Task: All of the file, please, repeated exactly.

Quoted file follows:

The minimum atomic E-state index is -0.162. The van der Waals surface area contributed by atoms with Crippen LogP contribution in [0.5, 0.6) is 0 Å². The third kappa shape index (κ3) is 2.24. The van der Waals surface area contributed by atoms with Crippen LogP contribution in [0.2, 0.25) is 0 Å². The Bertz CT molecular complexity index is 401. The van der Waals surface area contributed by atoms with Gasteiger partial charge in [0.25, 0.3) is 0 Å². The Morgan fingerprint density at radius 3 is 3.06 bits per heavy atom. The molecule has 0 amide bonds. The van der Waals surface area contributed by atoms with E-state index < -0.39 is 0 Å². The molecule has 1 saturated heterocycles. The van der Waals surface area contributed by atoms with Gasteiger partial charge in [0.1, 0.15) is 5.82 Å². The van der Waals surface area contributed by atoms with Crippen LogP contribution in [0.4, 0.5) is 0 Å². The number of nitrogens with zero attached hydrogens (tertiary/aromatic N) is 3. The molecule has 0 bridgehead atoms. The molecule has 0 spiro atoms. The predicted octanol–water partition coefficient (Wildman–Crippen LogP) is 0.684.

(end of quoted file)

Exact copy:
The minimum atomic E-state index is -0.162. The van der Waals surface area contributed by atoms with Crippen LogP contribution in [0.5, 0.6) is 0 Å². The third kappa shape index (κ3) is 2.24. The van der Waals surface area contributed by atoms with Crippen LogP contribution in [0.2, 0.25) is 0 Å². The Bertz CT molecular complexity index is 401. The van der Waals surface area contributed by atoms with Gasteiger partial charge in [0.25, 0.3) is 0 Å². The Morgan fingerprint density at radius 3 is 3.06 bits per heavy atom. The molecule has 0 amide bonds. The van der Waals surface area contributed by atoms with E-state index < -0.39 is 0 Å². The molecule has 1 saturated heterocycles. The van der Waals surface area contributed by atoms with Gasteiger partial charge in [0.1, 0.15) is 5.82 Å². The van der Waals surface area contributed by atoms with Crippen LogP contribution in [0.4, 0.5) is 0 Å². The number of nitrogens with zero attached hydrogens (tertiary/aromatic N) is 3. The molecule has 0 bridgehead atoms. The molecule has 0 spiro atoms. The predicted octanol–water partition coefficient (Wildman–Crippen LogP) is 0.684.